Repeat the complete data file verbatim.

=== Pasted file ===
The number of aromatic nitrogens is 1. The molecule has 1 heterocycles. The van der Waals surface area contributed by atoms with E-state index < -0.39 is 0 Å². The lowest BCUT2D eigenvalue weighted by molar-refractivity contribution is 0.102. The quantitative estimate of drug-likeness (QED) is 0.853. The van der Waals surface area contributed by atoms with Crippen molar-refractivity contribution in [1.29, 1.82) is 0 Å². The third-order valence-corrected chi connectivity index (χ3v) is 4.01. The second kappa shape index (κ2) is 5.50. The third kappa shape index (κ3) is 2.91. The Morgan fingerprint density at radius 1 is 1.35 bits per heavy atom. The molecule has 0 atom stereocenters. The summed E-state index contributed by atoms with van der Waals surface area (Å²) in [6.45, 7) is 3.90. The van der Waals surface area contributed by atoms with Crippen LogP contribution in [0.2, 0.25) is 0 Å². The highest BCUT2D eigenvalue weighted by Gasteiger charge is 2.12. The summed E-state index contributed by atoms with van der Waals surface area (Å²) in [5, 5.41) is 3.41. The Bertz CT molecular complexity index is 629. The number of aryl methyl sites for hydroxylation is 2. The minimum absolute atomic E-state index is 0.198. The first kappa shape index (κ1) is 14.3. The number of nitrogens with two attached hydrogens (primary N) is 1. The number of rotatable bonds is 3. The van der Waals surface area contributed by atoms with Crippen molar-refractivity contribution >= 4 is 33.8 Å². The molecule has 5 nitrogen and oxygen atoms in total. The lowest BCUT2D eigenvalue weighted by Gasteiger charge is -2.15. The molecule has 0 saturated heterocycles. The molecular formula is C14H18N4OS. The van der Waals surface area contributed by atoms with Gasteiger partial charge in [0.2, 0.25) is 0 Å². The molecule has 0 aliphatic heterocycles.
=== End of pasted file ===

The number of aromatic nitrogens is 1. The molecule has 1 heterocycles. The van der Waals surface area contributed by atoms with E-state index < -0.39 is 0 Å². The lowest BCUT2D eigenvalue weighted by molar-refractivity contribution is 0.102. The quantitative estimate of drug-likeness (QED) is 0.853. The van der Waals surface area contributed by atoms with Crippen molar-refractivity contribution in [1.29, 1.82) is 0 Å². The third-order valence-corrected chi connectivity index (χ3v) is 4.01. The second kappa shape index (κ2) is 5.50. The third kappa shape index (κ3) is 2.91. The Morgan fingerprint density at radius 1 is 1.35 bits per heavy atom. The molecule has 0 atom stereocenters. The summed E-state index contributed by atoms with van der Waals surface area (Å²) in [6.45, 7) is 3.90. The van der Waals surface area contributed by atoms with Crippen LogP contribution in [0.2, 0.25) is 0 Å². The highest BCUT2D eigenvalue weighted by Gasteiger charge is 2.12. The summed E-state index contributed by atoms with van der Waals surface area (Å²) in [5, 5.41) is 3.41. The Bertz CT molecular complexity index is 629. The number of aryl methyl sites for hydroxylation is 2. The minimum absolute atomic E-state index is 0.198. The first kappa shape index (κ1) is 14.3. The number of nitrogens with two attached hydrogens (primary N) is 1. The number of rotatable bonds is 3. The van der Waals surface area contributed by atoms with Crippen molar-refractivity contribution >= 4 is 33.8 Å². The molecule has 5 nitrogen and oxygen atoms in total. The lowest BCUT2D eigenvalue weighted by Gasteiger charge is -2.15. The molecule has 0 saturated heterocycles. The molecular formula is C14H18N4OS. The van der Waals surface area contributed by atoms with Gasteiger partial charge in [0.2, 0.25) is 0 Å². The molecule has 0 aliphatic heterocycles.